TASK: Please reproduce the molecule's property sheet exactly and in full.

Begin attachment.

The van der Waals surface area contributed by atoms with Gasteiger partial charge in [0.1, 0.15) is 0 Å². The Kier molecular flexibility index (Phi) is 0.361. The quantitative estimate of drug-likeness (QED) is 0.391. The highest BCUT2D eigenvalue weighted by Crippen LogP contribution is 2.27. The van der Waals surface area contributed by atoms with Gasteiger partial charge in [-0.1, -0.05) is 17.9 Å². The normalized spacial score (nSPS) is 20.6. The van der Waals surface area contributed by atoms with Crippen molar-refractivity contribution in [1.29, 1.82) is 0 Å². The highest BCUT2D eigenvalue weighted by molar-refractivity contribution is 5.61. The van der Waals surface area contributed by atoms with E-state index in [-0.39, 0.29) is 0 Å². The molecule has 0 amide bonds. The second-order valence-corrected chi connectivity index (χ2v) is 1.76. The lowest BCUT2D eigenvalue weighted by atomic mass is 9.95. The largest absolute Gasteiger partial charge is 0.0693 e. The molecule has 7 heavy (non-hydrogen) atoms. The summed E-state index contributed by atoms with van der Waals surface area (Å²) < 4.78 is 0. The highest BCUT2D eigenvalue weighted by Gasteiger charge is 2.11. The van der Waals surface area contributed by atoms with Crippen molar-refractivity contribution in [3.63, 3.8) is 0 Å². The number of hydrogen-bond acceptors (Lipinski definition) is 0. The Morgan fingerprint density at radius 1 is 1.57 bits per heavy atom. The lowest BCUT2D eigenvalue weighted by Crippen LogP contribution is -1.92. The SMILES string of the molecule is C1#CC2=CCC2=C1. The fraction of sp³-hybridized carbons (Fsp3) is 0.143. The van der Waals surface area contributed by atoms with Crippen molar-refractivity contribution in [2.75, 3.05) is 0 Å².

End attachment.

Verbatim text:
The van der Waals surface area contributed by atoms with Gasteiger partial charge in [0.1, 0.15) is 0 Å². The Kier molecular flexibility index (Phi) is 0.361. The quantitative estimate of drug-likeness (QED) is 0.391. The highest BCUT2D eigenvalue weighted by Crippen LogP contribution is 2.27. The van der Waals surface area contributed by atoms with Gasteiger partial charge in [-0.1, -0.05) is 17.9 Å². The normalized spacial score (nSPS) is 20.6. The van der Waals surface area contributed by atoms with Crippen molar-refractivity contribution in [1.29, 1.82) is 0 Å². The highest BCUT2D eigenvalue weighted by molar-refractivity contribution is 5.61. The van der Waals surface area contributed by atoms with E-state index in [-0.39, 0.29) is 0 Å². The molecule has 0 amide bonds. The second-order valence-corrected chi connectivity index (χ2v) is 1.76. The lowest BCUT2D eigenvalue weighted by atomic mass is 9.95. The largest absolute Gasteiger partial charge is 0.0693 e. The molecule has 7 heavy (non-hydrogen) atoms. The summed E-state index contributed by atoms with van der Waals surface area (Å²) < 4.78 is 0. The highest BCUT2D eigenvalue weighted by Gasteiger charge is 2.11. The van der Waals surface area contributed by atoms with Crippen molar-refractivity contribution in [3.63, 3.8) is 0 Å². The number of hydrogen-bond acceptors (Lipinski definition) is 0. The Morgan fingerprint density at radius 1 is 1.57 bits per heavy atom. The lowest BCUT2D eigenvalue weighted by Crippen LogP contribution is -1.92. The SMILES string of the molecule is C1#CC2=CCC2=C1. The fraction of sp³-hybridized carbons (Fsp3) is 0.143. The van der Waals surface area contributed by atoms with Crippen molar-refractivity contribution in [2.75, 3.05) is 0 Å².